Since the time it was first published by Winston W. Royce in 1970, the waterfall model has been used widely in the field of software development. In the article below, the waterfall model is illustrated and explained.
Well-designed objects have blueprints or plans. Once the design or structure is planned out, its creation is a simpler and more effective process. The same lies with programming. Programs can have algorithms or flowcharts, which plan out the steps and functions, that need to be performed. But large-scale software and computer applications require a base programming paradigm or model. In the software development process cycle, programming models are used to plan the various stages of developing an application. One such model is the waterfall model.
Waterfall Model Diagram
Explanation of the Waterfall Model
Let us now take a look at the different phases of the waterfall model. One important aspect that is worth mentioning, is that this model is designed such that until the preceding phase is complete, you cannot move on to the next phase of development. Progress flows in a downward fashion, similar to the way rushing water, from a height, flows downwards, hence the name “waterfall” was conferred onto this programming model.
Phase I: Requirements
The first phase involves understanding what you need to design and what is its function, purpose etc. Unless you know what you want to design, you cannot proceed with the project. Even a small code such as adding two integer numbers, needs to be written with the output in mind. Here, in this stage, the requirements which the software is going to satisfy are listed and detailed. These requirements are then presented to the team of programmers. If this phase is completed successfully, it ensures a smooth working of the remaining phases, as the programmer is not burdened to make changes at later stages because of changes in requirements.
Phase II: Analysis
As per the requirements, the software and hardware needed for the proper completion of the project is analyzed in this phase. Right from deciding which computer language should be used for designing the software, to the database system that can be used for the smooth functioning of the software, such features are decided at this stage.
Phase III: Design
The algorithm or flowchart of the program or the software code to be written in the next stage, is created now. It is a very important stage, which relies on the previous two stages for its proper implementation. The proper design at this stage, ensures a execution in the next stage. If during the design phase, it is noticed that there are some more requirements for designing the code, the analysis phase is revisited and the design phase is carried out according to the new set of resources.
Phase IV: Coding
Based on the algorithm or flowchart designed, the actual coding of the software is carried out. This is the stage where the idea and flowchart of the application is physically created or materialized. A proper execution of the previous stages ensures a smooth and easier implementation of this stage.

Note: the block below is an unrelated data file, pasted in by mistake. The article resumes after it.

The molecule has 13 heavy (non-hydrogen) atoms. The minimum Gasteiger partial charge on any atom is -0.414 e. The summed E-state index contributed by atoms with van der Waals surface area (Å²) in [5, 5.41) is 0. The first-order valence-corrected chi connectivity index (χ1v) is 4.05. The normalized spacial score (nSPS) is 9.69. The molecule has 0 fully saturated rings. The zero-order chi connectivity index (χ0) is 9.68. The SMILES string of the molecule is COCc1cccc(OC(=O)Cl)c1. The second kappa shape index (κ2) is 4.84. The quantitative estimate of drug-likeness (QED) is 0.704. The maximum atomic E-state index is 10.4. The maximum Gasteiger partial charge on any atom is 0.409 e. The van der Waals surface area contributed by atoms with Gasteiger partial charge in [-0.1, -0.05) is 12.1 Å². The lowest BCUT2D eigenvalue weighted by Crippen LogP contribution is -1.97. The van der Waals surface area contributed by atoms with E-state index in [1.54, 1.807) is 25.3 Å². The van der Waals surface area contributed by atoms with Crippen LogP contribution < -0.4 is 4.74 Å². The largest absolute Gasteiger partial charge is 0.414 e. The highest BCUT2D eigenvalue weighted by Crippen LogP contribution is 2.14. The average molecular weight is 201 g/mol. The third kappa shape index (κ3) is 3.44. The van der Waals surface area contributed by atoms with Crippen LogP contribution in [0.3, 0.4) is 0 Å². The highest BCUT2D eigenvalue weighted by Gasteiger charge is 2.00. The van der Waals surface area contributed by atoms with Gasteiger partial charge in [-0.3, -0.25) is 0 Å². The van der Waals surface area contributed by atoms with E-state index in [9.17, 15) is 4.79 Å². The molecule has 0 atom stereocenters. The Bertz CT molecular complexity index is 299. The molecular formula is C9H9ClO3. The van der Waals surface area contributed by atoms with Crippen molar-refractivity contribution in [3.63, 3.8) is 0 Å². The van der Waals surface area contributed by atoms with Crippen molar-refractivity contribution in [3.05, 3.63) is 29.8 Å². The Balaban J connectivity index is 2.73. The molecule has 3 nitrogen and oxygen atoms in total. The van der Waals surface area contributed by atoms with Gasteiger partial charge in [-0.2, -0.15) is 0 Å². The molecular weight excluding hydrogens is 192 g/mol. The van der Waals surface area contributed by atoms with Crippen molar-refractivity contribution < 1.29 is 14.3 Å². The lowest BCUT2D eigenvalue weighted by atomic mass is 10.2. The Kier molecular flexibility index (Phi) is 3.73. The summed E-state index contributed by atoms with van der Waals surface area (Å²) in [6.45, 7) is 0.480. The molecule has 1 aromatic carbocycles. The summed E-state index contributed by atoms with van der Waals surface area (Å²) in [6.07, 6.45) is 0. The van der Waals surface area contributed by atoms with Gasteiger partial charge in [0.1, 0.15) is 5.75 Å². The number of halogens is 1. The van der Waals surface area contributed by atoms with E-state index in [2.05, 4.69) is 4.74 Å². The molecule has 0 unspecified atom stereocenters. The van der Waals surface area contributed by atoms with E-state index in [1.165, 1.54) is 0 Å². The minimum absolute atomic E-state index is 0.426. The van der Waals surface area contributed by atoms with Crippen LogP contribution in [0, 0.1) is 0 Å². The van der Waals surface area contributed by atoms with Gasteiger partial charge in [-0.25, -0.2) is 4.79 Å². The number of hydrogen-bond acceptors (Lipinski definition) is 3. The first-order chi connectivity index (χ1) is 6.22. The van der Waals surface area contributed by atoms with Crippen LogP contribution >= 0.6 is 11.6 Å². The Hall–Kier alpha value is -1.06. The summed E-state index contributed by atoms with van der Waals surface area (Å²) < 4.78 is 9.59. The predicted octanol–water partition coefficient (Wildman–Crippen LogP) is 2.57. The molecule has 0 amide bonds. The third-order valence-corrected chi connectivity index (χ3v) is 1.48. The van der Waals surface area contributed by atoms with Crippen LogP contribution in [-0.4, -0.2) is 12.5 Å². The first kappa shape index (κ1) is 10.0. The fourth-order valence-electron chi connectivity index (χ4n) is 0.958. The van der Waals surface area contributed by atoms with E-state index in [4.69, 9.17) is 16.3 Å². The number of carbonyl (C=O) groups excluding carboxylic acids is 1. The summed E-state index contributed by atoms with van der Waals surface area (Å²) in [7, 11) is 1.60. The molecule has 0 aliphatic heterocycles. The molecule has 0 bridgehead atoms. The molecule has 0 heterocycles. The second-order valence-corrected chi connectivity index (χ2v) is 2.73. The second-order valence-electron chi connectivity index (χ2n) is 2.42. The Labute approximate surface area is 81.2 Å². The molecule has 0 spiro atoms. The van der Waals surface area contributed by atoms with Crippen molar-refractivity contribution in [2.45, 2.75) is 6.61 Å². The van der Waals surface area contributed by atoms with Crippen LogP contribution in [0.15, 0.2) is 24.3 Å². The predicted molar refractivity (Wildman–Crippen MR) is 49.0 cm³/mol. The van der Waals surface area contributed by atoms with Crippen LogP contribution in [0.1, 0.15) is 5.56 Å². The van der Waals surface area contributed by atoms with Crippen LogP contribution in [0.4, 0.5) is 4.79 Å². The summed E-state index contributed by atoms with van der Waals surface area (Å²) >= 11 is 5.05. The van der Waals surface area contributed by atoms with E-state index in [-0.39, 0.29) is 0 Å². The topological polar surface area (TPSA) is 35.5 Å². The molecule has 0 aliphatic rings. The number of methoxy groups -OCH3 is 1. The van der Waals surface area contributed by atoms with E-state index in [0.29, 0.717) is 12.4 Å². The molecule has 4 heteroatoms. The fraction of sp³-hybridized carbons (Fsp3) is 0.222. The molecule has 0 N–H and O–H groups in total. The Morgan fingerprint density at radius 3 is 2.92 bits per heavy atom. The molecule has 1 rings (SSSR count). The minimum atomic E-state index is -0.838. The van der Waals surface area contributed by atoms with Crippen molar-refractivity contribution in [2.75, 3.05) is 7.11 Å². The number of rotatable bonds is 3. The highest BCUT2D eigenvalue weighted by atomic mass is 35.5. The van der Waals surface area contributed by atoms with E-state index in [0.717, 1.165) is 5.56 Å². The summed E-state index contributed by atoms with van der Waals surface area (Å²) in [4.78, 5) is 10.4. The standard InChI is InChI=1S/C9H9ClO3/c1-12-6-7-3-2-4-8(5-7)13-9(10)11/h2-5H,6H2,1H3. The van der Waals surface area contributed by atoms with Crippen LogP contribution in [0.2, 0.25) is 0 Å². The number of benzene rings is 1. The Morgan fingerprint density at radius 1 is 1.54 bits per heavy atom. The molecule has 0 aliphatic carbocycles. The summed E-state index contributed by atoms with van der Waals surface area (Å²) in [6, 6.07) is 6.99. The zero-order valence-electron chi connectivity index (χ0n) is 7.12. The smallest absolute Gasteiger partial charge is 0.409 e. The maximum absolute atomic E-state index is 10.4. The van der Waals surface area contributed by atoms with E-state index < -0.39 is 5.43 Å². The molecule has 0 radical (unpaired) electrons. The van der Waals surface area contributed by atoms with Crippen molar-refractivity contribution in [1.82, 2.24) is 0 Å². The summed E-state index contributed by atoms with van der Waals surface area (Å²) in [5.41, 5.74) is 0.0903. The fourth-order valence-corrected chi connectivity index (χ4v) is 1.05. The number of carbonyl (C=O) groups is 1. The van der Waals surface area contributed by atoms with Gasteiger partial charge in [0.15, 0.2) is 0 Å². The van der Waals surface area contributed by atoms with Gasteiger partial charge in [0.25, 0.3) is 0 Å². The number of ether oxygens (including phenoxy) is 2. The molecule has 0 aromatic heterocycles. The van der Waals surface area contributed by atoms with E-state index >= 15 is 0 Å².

Phase V: Testing
With the coding of the application complete, the testing of the written code now comes into scene. Testing checks if there are any flaws in the designed software and if the software has been designed as per the listed specifications. A proper execution of this stage ensures that the client interested in the created software, will be satisfied with the finished product. If there are any flaws, the software development process must step back to the design phase. In the design phase, changes are implemented and then the succeeding stages of coding and testing are again carried out.
Phase VI: Acceptance
This is the last stage of the software development in the waterfall model. A proper execution of all the preceding stages ensures an application as per the provided requirements and most importantly, it ensures a satisfied client. However, at this stage, you may need to provide the client with some support regarding the software you have developed. If the client demands further enhancements to be made to the existing software, then the development process must begin anew, right from the first phase, i.e., requirements.
The waterfall model continues to remain one of the most commonly used methodologies. No doubt, new models have been used, but the widespread use of this model is the reason why it is studied in various software management subjects. With the above diagram in hand, you will not have much difficulty in understanding the process of software development. This is not only one of the simplest software process models for application development, but it is also known for its ease of implementation in the field of software development.